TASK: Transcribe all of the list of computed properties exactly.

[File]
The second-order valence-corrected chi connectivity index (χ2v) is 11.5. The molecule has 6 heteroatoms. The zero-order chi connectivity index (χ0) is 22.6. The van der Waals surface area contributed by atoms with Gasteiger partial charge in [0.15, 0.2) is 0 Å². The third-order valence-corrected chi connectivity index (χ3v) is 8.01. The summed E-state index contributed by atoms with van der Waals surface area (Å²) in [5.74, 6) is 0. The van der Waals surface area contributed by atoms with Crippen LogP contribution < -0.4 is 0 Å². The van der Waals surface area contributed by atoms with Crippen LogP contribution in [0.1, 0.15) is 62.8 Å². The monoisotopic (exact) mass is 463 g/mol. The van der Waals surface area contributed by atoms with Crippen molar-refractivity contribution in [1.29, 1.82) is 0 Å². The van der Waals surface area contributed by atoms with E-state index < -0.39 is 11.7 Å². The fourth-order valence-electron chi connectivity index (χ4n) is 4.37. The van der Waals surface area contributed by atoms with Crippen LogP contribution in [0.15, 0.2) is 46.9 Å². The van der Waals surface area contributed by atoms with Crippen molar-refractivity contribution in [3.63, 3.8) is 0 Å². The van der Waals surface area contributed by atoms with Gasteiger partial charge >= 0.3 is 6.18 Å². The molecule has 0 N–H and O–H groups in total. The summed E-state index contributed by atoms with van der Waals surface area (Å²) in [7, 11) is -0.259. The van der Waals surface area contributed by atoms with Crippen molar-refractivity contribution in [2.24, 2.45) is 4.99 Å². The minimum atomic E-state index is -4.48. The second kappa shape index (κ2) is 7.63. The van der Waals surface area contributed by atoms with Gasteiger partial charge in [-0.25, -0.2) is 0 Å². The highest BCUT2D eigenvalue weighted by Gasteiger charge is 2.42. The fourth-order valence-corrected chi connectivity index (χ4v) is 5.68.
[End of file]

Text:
The second-order valence-corrected chi connectivity index (χ2v) is 11.5. The molecule has 6 heteroatoms. The zero-order chi connectivity index (χ0) is 22.6. The van der Waals surface area contributed by atoms with Gasteiger partial charge in [0.15, 0.2) is 0 Å². The third-order valence-corrected chi connectivity index (χ3v) is 8.01. The summed E-state index contributed by atoms with van der Waals surface area (Å²) in [5.74, 6) is 0. The van der Waals surface area contributed by atoms with Crippen LogP contribution < -0.4 is 0 Å². The van der Waals surface area contributed by atoms with Crippen LogP contribution in [0.1, 0.15) is 62.8 Å². The monoisotopic (exact) mass is 463 g/mol. The van der Waals surface area contributed by atoms with Crippen molar-refractivity contribution in [1.29, 1.82) is 0 Å². The van der Waals surface area contributed by atoms with E-state index < -0.39 is 11.7 Å². The fourth-order valence-electron chi connectivity index (χ4n) is 4.37. The van der Waals surface area contributed by atoms with Crippen LogP contribution in [0.15, 0.2) is 46.9 Å². The van der Waals surface area contributed by atoms with Crippen molar-refractivity contribution in [3.63, 3.8) is 0 Å². The van der Waals surface area contributed by atoms with Gasteiger partial charge >= 0.3 is 6.18 Å². The molecule has 0 N–H and O–H groups in total. The summed E-state index contributed by atoms with van der Waals surface area (Å²) in [7, 11) is -0.259. The van der Waals surface area contributed by atoms with Crippen molar-refractivity contribution in [2.24, 2.45) is 4.99 Å². The minimum atomic E-state index is -4.48. The second kappa shape index (κ2) is 7.63. The van der Waals surface area contributed by atoms with Gasteiger partial charge in [-0.25, -0.2) is 0 Å². The highest BCUT2D eigenvalue weighted by Gasteiger charge is 2.42. The fourth-order valence-corrected chi connectivity index (χ4v) is 5.68.